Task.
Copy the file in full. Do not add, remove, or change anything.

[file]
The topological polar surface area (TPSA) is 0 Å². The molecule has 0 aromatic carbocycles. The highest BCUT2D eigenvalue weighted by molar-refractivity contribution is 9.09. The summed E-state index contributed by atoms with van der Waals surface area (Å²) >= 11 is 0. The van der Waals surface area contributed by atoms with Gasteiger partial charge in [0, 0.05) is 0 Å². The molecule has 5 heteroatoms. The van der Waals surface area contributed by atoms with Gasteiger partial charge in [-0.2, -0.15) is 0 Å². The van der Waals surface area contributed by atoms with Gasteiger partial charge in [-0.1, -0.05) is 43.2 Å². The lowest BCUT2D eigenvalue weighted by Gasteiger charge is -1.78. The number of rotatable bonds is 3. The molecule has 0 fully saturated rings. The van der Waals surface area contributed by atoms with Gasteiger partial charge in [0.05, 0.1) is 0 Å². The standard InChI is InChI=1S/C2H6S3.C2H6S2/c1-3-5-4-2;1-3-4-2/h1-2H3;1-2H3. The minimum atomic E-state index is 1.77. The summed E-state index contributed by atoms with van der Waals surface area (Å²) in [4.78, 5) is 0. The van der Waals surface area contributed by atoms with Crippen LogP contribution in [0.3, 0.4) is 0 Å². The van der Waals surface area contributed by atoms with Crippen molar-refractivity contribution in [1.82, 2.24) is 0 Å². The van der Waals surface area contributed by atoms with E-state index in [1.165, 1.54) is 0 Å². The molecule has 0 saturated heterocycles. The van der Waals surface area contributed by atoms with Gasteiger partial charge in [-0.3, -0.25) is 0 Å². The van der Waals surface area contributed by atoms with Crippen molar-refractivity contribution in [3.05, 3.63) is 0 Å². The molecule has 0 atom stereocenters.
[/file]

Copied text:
The topological polar surface area (TPSA) is 0 Å². The molecule has 0 aromatic carbocycles. The highest BCUT2D eigenvalue weighted by molar-refractivity contribution is 9.09. The summed E-state index contributed by atoms with van der Waals surface area (Å²) >= 11 is 0. The van der Waals surface area contributed by atoms with Gasteiger partial charge in [0, 0.05) is 0 Å². The molecule has 5 heteroatoms. The van der Waals surface area contributed by atoms with Gasteiger partial charge in [-0.2, -0.15) is 0 Å². The van der Waals surface area contributed by atoms with Gasteiger partial charge in [-0.1, -0.05) is 43.2 Å². The lowest BCUT2D eigenvalue weighted by Gasteiger charge is -1.78. The number of rotatable bonds is 3. The molecule has 0 fully saturated rings. The van der Waals surface area contributed by atoms with Gasteiger partial charge in [0.05, 0.1) is 0 Å². The standard InChI is InChI=1S/C2H6S3.C2H6S2/c1-3-5-4-2;1-3-4-2/h1-2H3;1-2H3. The minimum atomic E-state index is 1.77. The summed E-state index contributed by atoms with van der Waals surface area (Å²) in [4.78, 5) is 0. The van der Waals surface area contributed by atoms with Crippen LogP contribution in [0.3, 0.4) is 0 Å². The van der Waals surface area contributed by atoms with Crippen molar-refractivity contribution in [1.82, 2.24) is 0 Å². The van der Waals surface area contributed by atoms with E-state index in [1.165, 1.54) is 0 Å². The molecule has 0 saturated heterocycles. The van der Waals surface area contributed by atoms with Gasteiger partial charge in [-0.3, -0.25) is 0 Å². The van der Waals surface area contributed by atoms with Crippen molar-refractivity contribution in [3.05, 3.63) is 0 Å². The molecule has 0 atom stereocenters.